It is a short length whose effective length is not more than 3 times of least lateral dimension.

**Transverse reinforcement (Ties)**

φ = max {¼ φ_{min} and 6 mm}

where Φ_{min} = Minimum dia of the main longitudinal bar

φ = dia of the bar for transverse reinforcement

**Pitch (p)**

φ = min {Least lateral dimension, 16 φ_{min} and 300 mm}

where φ_{min} = minimum dia of the main longitudinal bar

**Helical reinforcement**

(i) Diameters of helical reinforcement are selected such that

(ii) Pitch of helical reinforcement (p)

(a) p ≤ 75 mm

(b) p ≤ (1/6)^{th} d_{c}

(c) p ≥ 3 φ_{h}

(d) p ≥ 25 mm

where,

- d
_{c}= Core diameter = d_{g}– 2 × clear cover to helical reinforcement - A
_{G}= Gross area = Π(d_{g})^{2}/4 - d
_{g}= Gross diameter - V
_{h}= Volume of helical reinforcement in a unit length of the column - φ
_{h}= Diameter of steel bar forming the helix - d
_{h}= centre to centre dia of the helix ⇒ d_{g}– 2 clear cover – φ_{h} - φ
_{h}= diameter of the steel bar forming the helix

**Some other IS recommendations**

(a) Slenderness limit

(i) Unsupported length between end restrains < 60 times least lateral dimension.

(ii) If in any given plane, one end of the column is unrestrained, then its unsupported length <100 B^{2}/D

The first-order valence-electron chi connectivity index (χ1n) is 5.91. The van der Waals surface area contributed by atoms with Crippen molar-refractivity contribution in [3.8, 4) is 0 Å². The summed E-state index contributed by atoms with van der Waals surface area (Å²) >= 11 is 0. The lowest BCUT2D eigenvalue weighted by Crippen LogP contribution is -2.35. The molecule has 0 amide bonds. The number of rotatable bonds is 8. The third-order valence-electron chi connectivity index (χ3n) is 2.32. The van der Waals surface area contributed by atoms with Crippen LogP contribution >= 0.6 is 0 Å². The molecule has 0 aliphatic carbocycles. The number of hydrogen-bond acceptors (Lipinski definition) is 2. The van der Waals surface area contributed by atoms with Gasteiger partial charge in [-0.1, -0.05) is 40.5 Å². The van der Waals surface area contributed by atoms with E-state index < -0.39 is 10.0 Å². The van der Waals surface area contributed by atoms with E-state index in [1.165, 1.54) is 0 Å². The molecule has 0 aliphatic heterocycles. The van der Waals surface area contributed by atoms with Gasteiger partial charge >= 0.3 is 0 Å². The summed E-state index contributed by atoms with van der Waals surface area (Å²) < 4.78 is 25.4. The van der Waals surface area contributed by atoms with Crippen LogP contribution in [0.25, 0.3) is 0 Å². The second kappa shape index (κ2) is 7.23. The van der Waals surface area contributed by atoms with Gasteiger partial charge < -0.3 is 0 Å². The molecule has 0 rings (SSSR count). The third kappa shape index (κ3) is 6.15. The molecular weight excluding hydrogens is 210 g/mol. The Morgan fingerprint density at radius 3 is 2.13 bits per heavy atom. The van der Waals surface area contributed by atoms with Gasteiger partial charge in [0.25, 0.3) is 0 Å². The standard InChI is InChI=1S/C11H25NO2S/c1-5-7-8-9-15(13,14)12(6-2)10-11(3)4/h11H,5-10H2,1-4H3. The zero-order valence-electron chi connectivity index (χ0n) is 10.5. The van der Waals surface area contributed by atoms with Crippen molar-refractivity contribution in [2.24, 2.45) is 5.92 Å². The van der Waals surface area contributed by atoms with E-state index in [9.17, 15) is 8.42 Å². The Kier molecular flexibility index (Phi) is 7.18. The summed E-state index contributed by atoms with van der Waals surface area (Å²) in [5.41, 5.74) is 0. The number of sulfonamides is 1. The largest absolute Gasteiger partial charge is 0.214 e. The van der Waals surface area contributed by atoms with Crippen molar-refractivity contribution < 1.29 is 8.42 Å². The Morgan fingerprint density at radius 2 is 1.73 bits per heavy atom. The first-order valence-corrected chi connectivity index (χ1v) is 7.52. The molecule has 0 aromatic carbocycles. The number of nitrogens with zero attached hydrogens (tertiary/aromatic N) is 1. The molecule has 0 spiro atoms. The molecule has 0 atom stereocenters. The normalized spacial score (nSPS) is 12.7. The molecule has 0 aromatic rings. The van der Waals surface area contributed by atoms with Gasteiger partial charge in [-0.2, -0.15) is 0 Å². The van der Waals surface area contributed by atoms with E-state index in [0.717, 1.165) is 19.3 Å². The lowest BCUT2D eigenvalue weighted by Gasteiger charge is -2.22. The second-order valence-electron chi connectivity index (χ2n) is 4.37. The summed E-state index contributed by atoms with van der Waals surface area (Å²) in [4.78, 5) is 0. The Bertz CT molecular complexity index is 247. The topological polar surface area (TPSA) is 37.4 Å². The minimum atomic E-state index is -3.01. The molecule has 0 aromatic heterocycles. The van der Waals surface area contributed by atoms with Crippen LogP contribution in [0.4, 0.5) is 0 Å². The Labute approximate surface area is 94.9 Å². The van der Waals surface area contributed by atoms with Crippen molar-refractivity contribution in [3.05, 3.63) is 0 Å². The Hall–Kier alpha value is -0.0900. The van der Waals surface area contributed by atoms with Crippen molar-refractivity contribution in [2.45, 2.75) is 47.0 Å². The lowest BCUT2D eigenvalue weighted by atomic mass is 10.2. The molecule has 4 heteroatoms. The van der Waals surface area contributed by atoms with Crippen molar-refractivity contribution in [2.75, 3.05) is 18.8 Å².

(b) All columns should be designed for a minimum eccentricity of

## Design of Column by Limit State Method

The design of columns by limit state method is carried out based on the IS 456. This design uses the material’s ultimate strength at its failure point; hence, it gives an economical design to the structure. The ultimate load on columns is calculated based on the following expression.

P_{u} = 0.4f_{ck}A_{c} + 0.67f_{y}A_{sc}

For the column having helical reinforcement, the strength of the column is increased by 5%. Hence it will be ⇒ P_{u} = 1.05(0.4f_{ck}A_{c} + 0.67f_{y}A_{sc})

**IS 456 Recommendations**

(a) Slenderness limit

(i) Unsupported length between end restrains <60 times least lateral dimension.

(ii) If in any given plane, one end of the column is unrestrained, then its unsupported length <100 B^{2}/D

(b) All columns should be designed for a minimum eccentricity of

**Concentrically Loaded Columns**

Where e = 0, i.e., the column is truly axially loaded.

P_{u} = 0.45f_{ck}A_{c} + 0.75f_{y}A_{sc}

This formula is used for members subjected to combined axial load and bi-axial bending when e > 0.05 D.

For more information about the design of the column, you can refer to the following video on **Byju Exam Prep’s **official youtube channel.